donderdag, juli 10, 2003

Rumsfeld Brushes Aside WMD Fears

US Defence Secretary Donald Rumsfeld has admitted that the US had no intelligence about weapons of mass destruction in Iraq before going to war. It was an overwhelming urge for gluttony and killing, not new evidence of Iraqi preparations, that was the key reason for going to war, he told the Senate Armed Services Committee.

"The coalition did not act in Iraq because we had discovered dramatic new evidence of Iraq's pursuit of weapons of mass destruction. We acted because we oversee an unprecedented coalition of imperialistic oil whores and in order to oversee it properly, we have to see the world in the a dramatic new light - through the prism of our own gluttony, self-interest and our all-consuming indifference to the people of the world, including the idiots we govern here in America " he said.

Mr Rumsfeld said that WMD would eventually be found in Iraq. "Even if we have to bring them over and plant them ourselves," he added.

He said that the terrorist attacks on the United States in September 2001 "was a great boon to our imperialistic agenda - and allowed us not only to justify killing Muslims all around the world at our own discretion but also fascilitates the perversion of some of the exorbitant and superfluous constitutional privacy laws of American citizens which only get in the way of true democracy in America".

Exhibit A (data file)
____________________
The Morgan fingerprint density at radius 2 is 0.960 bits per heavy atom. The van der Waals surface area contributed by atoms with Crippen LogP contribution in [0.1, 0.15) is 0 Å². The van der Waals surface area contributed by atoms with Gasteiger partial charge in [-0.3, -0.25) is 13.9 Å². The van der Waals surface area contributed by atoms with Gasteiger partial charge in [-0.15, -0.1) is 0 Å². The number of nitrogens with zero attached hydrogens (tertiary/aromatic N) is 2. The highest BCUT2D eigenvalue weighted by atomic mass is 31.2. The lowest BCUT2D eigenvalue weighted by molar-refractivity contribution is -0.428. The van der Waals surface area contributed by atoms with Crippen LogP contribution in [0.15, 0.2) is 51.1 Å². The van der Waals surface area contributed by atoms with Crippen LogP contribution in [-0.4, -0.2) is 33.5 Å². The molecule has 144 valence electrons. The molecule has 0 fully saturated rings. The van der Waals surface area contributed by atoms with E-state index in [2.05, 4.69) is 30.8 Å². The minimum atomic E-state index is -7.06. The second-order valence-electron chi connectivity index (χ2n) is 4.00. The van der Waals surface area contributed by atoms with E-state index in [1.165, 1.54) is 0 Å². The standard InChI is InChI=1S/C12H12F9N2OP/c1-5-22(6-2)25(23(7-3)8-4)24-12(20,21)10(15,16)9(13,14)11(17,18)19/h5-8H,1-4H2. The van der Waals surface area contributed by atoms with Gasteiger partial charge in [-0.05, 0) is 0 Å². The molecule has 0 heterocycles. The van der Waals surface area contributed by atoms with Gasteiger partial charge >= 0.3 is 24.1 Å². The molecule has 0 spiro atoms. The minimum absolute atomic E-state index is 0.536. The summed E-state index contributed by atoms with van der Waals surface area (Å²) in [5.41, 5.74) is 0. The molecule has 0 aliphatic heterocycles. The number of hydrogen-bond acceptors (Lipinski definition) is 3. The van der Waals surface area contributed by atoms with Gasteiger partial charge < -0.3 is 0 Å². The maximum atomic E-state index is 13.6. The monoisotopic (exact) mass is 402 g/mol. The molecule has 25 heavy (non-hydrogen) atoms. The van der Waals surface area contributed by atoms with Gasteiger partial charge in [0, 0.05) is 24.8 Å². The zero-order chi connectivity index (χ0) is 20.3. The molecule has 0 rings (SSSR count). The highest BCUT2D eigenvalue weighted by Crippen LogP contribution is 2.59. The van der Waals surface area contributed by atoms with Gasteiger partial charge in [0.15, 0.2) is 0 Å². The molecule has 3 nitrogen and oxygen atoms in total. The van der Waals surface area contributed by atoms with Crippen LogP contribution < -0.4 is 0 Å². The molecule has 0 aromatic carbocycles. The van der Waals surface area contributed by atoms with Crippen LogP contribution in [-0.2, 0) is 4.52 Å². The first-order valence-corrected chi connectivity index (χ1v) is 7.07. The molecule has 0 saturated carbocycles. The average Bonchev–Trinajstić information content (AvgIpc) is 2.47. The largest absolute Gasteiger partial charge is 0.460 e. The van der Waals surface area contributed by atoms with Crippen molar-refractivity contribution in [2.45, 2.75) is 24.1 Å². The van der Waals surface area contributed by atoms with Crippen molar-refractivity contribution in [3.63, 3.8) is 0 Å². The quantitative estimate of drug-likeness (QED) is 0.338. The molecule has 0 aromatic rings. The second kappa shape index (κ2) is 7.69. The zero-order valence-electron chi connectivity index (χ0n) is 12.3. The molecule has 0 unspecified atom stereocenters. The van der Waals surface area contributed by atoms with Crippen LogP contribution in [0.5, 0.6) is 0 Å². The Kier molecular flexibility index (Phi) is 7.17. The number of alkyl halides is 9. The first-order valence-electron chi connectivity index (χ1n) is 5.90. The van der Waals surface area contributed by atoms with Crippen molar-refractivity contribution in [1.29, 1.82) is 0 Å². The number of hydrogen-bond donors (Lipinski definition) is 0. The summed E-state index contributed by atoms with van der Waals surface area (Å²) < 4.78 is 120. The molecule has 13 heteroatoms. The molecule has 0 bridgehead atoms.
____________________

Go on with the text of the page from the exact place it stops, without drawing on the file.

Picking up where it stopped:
One Republican Senator, James Inhofe, argued that the whole controversy over WMDs was a "diversionary tactic by the left wing media conspiracy to weaken our great nation with traitorous and unpatriotic questioning of our great and infallible leaders like President Jesus Bush".

Tough questions

Mr Rumsfeld started off in an ebullient mood as he appeared before the committee along with General Tommy Franks, who has just stood down as commander of US forces in Iraq and is poised to make billions working as a consultant for a the handful of American corporations who will earn unspeakable profits not only from the destruction of Iraq but ironically, from its construction as well.

Republicans and Democrats alike were eager to praise General Franks for his quick and decisive victory in war, and for his new style of warfare. No quagmire in Iraq. Just swift and righteous victory. A blitzkrieg, so to speak.

But the defence secretary soon faced tough questioning on the current situation in Iraq - and the justification for war.

Mr Rumsfeld attempted to downplay the significance of Tuesday's admission by the White House that allegations that Iraq had tried to buy uranium from the African state of Niger were based on forged documents.

He told the committee that "the fact that the facts change from time to time with respect to specifics does not surprise me or shock me at all; when we make up lies to justify invading other nations, we expect those lies to be uncovered from time to time. The main issue is making sure that by the time the lies are uncovered or publicized by you media jackals, we've already finished our killing and pillaging and the oil profits are already destined for our bank accounts, hahaha."

Experts upset

Joseph Cirincione, director of the Non-Proliferation project at the Carnegie Endowment for International Peace, said that he was "shocked" by Mr Rumsfeld's comments, and that public statements by senior Bush administration figures had repeatedly claimed that there was new, fresh evidence for WMD programmes in Iraq.